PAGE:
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we don't have the ability to go back and retrieve it. we don't have it -- >> as we see it falling apart. we can't take any actions at all to keep from falling? >> once we've provided the weapons to them, sir. >> it's theirs. >> yes, sir. and we will continue to monitor the usage of those weapons and make sure that if they're not being used properly, we don't continue to provide capability to them. >> do you all confirm. do you all agree with the reports of how much weapons and lethal volatility of these weapons being used against us. there are weapons being used against us. >> i don't doubt. >> are these accurate? they're widely reported. >> yes, sir, if we're not there and we provided weapons and it's reasonable to expect that some of that material will fall in the hands of the people. >> let's just -- let's go with mosul first.
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and the iraqi forces that abandoned, that was substantial, i'm sure. correct? >> it was, sir.sir. >> and we know that is being used against us. >> yes, sir. >> and now we know about yemen and we have concerns about this will be repeated. are we taking any steps about from what we've seen happen. and whoever we support in syria how can that not fall in the wrong hands? >> there is no way we can assure you that won't happen, sir. what we do is try to train the folks that we're working with and providing capability to, to be responsible as they use and safeguard these weapons and in the event they are not, then we certainly we quit providing the capability. >> and a question for general
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votel, in west virginia i observed the national guard and special forces and both the 19th and 20th special army forces have served in afghanistan and iraq and how do you see the national guard moving forward? >> as you pointed out, they are integrated to everything we are doing, not just on the army side but on the air guard side. but some of our isr capabilities will reside in the air guard and air reserve organization. so they are absolutely and totally integrated into everything we are doing now and will do into the future. >> thank you. >> thank you. mr. chairman. >> general austin, when it comes to fighting isis, i appreciate your determination, your military drive. and that is coming through.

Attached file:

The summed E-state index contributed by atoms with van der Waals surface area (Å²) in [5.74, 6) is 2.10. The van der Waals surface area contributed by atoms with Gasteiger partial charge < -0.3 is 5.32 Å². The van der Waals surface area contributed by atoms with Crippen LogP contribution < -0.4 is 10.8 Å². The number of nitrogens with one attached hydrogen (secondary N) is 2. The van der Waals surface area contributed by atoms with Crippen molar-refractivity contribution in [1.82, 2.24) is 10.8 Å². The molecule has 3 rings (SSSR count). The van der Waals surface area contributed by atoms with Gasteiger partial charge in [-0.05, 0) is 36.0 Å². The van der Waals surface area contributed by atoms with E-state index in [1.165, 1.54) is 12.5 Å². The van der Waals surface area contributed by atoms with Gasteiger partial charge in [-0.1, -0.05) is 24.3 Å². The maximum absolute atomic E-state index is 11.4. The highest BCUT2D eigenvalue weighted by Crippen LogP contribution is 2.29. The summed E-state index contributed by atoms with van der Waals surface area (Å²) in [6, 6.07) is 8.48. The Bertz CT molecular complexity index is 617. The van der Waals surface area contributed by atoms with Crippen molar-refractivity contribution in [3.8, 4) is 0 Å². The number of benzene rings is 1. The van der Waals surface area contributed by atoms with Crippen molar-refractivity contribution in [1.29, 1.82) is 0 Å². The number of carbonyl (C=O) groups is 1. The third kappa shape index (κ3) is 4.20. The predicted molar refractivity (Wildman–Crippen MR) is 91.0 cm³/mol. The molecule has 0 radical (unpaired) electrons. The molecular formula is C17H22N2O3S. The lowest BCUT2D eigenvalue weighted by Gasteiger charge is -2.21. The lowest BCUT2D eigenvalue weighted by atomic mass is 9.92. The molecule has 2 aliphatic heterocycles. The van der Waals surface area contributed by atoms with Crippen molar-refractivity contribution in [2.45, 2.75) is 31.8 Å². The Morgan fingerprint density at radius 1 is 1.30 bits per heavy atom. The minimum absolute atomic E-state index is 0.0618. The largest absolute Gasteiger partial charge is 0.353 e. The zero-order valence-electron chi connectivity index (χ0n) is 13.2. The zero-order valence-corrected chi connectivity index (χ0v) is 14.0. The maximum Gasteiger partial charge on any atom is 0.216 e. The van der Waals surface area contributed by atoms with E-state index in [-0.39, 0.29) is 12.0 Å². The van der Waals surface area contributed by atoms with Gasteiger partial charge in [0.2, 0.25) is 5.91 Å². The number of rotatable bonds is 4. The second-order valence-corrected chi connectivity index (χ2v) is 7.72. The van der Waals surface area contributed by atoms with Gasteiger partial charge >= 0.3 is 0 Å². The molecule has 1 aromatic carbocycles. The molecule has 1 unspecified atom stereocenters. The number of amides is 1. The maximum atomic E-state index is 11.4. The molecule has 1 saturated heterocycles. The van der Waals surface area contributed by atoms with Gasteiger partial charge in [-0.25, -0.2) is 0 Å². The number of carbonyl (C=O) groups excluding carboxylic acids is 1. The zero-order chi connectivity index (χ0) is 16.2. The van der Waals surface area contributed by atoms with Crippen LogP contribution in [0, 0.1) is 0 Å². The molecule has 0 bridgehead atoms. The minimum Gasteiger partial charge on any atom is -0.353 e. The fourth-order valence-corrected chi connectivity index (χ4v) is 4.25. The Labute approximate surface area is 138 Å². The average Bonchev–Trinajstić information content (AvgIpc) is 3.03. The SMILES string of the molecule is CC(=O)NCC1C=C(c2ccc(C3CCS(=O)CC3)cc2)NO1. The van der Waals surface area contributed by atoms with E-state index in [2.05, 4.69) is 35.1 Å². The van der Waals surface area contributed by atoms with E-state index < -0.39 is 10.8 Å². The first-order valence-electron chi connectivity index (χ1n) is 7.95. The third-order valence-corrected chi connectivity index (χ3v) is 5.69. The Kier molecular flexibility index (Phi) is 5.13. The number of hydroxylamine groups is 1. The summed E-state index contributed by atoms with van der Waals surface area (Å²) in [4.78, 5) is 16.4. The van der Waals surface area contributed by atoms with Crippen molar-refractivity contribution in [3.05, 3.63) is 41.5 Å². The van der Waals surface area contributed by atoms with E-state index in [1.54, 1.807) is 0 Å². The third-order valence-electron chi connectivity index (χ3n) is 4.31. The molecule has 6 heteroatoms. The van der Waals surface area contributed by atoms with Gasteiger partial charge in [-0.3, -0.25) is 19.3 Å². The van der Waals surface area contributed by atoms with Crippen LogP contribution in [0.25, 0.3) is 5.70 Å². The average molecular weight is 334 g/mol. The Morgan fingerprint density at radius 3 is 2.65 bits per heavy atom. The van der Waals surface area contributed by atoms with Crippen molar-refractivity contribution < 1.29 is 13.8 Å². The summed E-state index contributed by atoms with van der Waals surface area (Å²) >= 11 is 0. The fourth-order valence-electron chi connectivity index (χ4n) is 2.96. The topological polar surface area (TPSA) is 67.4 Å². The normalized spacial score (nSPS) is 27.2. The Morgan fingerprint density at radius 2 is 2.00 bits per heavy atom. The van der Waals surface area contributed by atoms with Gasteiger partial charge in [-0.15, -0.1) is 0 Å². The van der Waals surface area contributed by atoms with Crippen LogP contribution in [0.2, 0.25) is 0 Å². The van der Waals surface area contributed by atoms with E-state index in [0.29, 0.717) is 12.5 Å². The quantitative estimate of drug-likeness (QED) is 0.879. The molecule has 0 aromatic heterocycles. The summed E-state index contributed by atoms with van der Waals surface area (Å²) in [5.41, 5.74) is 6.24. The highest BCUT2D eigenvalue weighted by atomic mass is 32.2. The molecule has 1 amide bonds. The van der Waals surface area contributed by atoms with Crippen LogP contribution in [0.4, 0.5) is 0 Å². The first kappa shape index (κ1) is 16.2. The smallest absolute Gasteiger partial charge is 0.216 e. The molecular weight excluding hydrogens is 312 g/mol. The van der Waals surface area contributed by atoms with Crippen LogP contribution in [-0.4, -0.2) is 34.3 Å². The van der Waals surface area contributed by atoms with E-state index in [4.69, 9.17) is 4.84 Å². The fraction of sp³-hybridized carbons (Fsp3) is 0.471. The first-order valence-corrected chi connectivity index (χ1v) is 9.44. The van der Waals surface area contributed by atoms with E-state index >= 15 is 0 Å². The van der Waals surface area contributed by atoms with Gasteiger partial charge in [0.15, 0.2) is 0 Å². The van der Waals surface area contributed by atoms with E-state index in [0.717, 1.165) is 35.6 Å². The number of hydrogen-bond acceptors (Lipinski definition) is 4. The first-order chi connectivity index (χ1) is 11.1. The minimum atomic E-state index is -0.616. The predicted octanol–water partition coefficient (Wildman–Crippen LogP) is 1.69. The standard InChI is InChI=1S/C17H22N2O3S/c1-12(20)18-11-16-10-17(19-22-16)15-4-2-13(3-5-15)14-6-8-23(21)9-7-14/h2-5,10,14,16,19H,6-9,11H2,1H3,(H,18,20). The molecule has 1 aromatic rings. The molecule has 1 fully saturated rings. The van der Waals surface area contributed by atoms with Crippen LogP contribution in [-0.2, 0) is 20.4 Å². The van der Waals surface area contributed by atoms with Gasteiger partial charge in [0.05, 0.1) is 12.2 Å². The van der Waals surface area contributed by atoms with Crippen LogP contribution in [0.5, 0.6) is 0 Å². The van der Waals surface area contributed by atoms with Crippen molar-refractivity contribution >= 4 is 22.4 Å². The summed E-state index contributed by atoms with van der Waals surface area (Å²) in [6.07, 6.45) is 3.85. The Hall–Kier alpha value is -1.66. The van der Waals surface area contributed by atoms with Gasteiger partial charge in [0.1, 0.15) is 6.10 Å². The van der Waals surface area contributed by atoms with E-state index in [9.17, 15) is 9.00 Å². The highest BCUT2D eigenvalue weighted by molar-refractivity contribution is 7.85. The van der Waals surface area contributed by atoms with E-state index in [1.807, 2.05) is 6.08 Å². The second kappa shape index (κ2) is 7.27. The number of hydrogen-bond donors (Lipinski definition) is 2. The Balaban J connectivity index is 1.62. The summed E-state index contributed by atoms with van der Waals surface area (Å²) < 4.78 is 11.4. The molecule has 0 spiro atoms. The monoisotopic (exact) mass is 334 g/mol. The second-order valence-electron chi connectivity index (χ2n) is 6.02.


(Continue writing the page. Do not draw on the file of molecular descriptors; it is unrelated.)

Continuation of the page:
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i do question the sort of optimistic note that you have in your testimony because it just seems that things are not going as positively as you are suggesting. you mentioned, beginning on page 11 of your testimony, the present's announcement this past september, five key elements to what the administration wants to do involving coalition partners jordan turkey and lebanon, train and equip, having reliable partners to assist on the ground and you say once we do all of these things we will have defeated isis through sustained pressure and dismantling of isil capability and dismantling the c.t. capacities. it is hard to see and hard to be very encouraged about that happening at this point and i want to ask about our partners.
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now, not everything we hear is -- is in these big hearings. we met with the king of jordan, not in a classified setting but the king of jordan tells us we can't want this more than the air abe neighborhood -- arab neighborhood wants it. and we ask to go back together and make this work on the ground, i think everybody has been saying boots on the ground are going to be needed to defeat isil. are those boots on the ground going to have to be iraq -- the iraqi army boots on the ground because i don't see -- i don't see the jordans having that capacity. we met with the ambassadors from uae and saudi arabia the other day and they want this coalition
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to take effect and they want egypt to be part of it and i wonder who in that whole list of neighboring countries has the capacity to go in and retake this territory -- you mention on page 12, that we are doing precision air-strikes but i think we know that is not going to get it done. and then you talk about the intent of the regional campaign is not simply to destroy isil, but although that is our primary objective. so how is this going to be wrapped up by troops going in and taking the territory back and the united states not employing boots on the ground? >> thank you, sir. a couple of things that we said up front was number one, this would take time because we are
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working with indigenous forces and we are using the iraqi security forces to conduct the ground operations. as you pointed out, sir, we've also said that you can't do this with just air power alone. it has to be a complement of fires and maneuver forces on the ground. and our approach is to generate those forces by training and equipping iraqi security forces and we're -- as we have halted isil's advance into iraq we've started the business of training and equipping new iraqi security forces so they'll have the ability to train -- to take back their borders and secure their sovereign spaces. >> is there any prospect of saudi forces being there in numbers that would be uae